April 22, 2022
BY SOUTHGREY.CA STAFF — The 2022 Friends of the South Grey Museum Speaker Series got underway on Wednesday, April 20 with the first of eight scheduled events this year.
Local historian, Aly Boltman told the story of the three-year journey to create Potter’s Field memorial monument at Greenwood Cemetery in Owen Sound. In her presentation entitled Erasing Erasure: The Intersection of History and Social Justice at Potter’s Field, she explained the need to properly mark the indigent plot and how a community of volunteers rallied to support the project.
Photo: Good Noise Photography
Beginning in the dead-of-winter, on a candle-lit cemetery tour, Boltman worked to inform a small group about the poorly-marked burial grounds of more than a thousand marginalized citizens who died in the later half of the 19th century.
The Empty lawn where Potter's Field is located in Greenwood Cemetary.
Among the interred, a significant number of black settlers just one or two generations away from slavery, were buried — arrivals at the terminus of the Underground Railroad and their descendants. But the plot also contains the bodies of many unfortunate men, a number of women who died during childbirth and countless poor children, whose families didn't have the means to afford proper burial. Surprised by their lack of acknowledgement in a city that prides itself on its Black history, the Emancipation Festival and other social justice initiatives, Boltman expressed a need to fill the empty corner of the Greenwood Cemetary with something to honour their final resting place.
Unknowingly, her tour inspired others to join the cause, resulting in sufficient funding from a then-anonymous donor as well as the cooperation of the City of Owen Sound staff and Council. A steering committee was struck and the project to create a lasting memorial captivated many imaginations.
The Potter's Field monument was off-loaded and put into place on a cold winter day.
Photo: Luke Den Tandt
The final design is a sizeable structure measuring approximately 6 ft x 8 ft. Borrowing a design element from the Black History Cairn in Harrison Park, the monument includes an arch-top window form which symbolizes a passage — from life into death or from one time into another — but also provides a view through the structure to the plot behind it. The pointed top end of the form deliberately aims north.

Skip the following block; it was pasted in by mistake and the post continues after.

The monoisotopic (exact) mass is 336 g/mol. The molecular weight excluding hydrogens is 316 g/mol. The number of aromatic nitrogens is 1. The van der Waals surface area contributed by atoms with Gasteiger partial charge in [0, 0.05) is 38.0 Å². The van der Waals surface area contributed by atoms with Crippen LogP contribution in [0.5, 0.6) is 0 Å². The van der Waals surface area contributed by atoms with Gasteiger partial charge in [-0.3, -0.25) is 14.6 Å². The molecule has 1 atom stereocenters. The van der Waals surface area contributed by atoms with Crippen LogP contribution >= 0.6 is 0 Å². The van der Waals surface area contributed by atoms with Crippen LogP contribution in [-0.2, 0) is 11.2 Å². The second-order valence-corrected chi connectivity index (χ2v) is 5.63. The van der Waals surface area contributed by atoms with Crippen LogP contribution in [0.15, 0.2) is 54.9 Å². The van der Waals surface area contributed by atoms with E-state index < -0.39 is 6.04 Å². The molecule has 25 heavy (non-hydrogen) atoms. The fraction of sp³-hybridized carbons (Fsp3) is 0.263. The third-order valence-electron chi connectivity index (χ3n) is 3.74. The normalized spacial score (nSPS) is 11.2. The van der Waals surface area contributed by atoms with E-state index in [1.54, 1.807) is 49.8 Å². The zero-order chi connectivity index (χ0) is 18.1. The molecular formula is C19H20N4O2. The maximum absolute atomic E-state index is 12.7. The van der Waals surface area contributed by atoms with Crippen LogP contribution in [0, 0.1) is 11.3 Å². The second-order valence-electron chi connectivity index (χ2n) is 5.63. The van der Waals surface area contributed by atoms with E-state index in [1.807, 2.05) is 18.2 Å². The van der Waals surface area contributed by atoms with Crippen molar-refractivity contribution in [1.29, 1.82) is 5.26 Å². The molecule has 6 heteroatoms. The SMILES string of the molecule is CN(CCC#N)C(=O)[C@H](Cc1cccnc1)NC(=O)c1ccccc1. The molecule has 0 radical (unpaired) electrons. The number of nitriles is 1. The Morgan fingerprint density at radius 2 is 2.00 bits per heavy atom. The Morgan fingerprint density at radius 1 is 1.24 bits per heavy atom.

Thanks to her initiative, Ms. Boltman was recently the recipient of the YMCA’s Peace Medallion for her work leading the Potter’s Field Memorial Steering Committee, resulting in the new Potter’s Field Memorial at Greenwood Cemetery in Owen Sound, Ontario.
For more information about the people buried at Potter's Field, refer to these research links:
Grey Roots Lecture by Naomi Norquay: Who is buried at Potter's Field?
Ben Heywood McLeod film: As Is, Where Is
The 2022 Friends of the South Grey Museum Speaker Series continues with the next event on May 18 when Franco Mariotti presents The ‘Giant’ Whales of the Gulf of St. Lawrence.
For more information on the Speaker Series, visit the Friends of South Grey Museum website
At South Grey News, we endeavour to bring you truthful and factual, up-to-date local community news in a quick and easy-to-digest format that’s free of political bias. We believe this service is more important today than ever before, as social media has given rise to misinformation, largely unchecked by big corporations who put profits ahead of their responsibilities.
South Grey News does not have the resources of a big corporation. We are a small, locally owned-and-operated organization. Research, analysis and physical attendance at public meetings and community events requires considerable effort. But contributions from readers and advertisers, however big or small, go a long way to helping us deliver positive, open and honest journalism for this community.
Please consider supporting South Grey News with a donation in lieu of a subscription fee and let us know that our efforts are appreciated. Thank you.